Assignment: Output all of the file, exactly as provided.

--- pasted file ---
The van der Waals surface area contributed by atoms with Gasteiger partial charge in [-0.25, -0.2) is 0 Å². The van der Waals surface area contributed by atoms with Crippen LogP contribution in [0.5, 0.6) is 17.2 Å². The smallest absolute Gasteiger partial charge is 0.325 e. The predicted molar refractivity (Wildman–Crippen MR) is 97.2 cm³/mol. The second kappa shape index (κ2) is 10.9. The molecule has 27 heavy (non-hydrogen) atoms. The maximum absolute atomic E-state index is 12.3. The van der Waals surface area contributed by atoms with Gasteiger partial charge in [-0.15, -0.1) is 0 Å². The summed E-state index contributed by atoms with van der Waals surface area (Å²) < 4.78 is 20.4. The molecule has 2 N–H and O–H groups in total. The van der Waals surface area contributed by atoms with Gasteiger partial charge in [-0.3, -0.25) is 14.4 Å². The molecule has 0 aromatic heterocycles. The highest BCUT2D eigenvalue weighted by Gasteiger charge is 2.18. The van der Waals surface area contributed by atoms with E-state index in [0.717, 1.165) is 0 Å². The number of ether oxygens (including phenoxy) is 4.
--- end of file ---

The van der Waals surface area contributed by atoms with Gasteiger partial charge in [-0.25, -0.2) is 0 Å². The van der Waals surface area contributed by atoms with Crippen LogP contribution in [0.5, 0.6) is 17.2 Å². The smallest absolute Gasteiger partial charge is 0.325 e. The predicted molar refractivity (Wildman–Crippen MR) is 97.2 cm³/mol. The second kappa shape index (κ2) is 10.9. The molecule has 27 heavy (non-hydrogen) atoms. The maximum absolute atomic E-state index is 12.3. The van der Waals surface area contributed by atoms with Gasteiger partial charge in [-0.15, -0.1) is 0 Å². The summed E-state index contributed by atoms with van der Waals surface area (Å²) < 4.78 is 20.4. The molecule has 2 N–H and O–H groups in total. The van der Waals surface area contributed by atoms with Gasteiger partial charge in [-0.3, -0.25) is 14.4 Å². The molecule has 0 aromatic heterocycles. The highest BCUT2D eigenvalue weighted by Gasteiger charge is 2.18. The van der Waals surface area contributed by atoms with E-state index in [0.717, 1.165) is 0 Å². The number of ether oxygens (including phenoxy) is 4.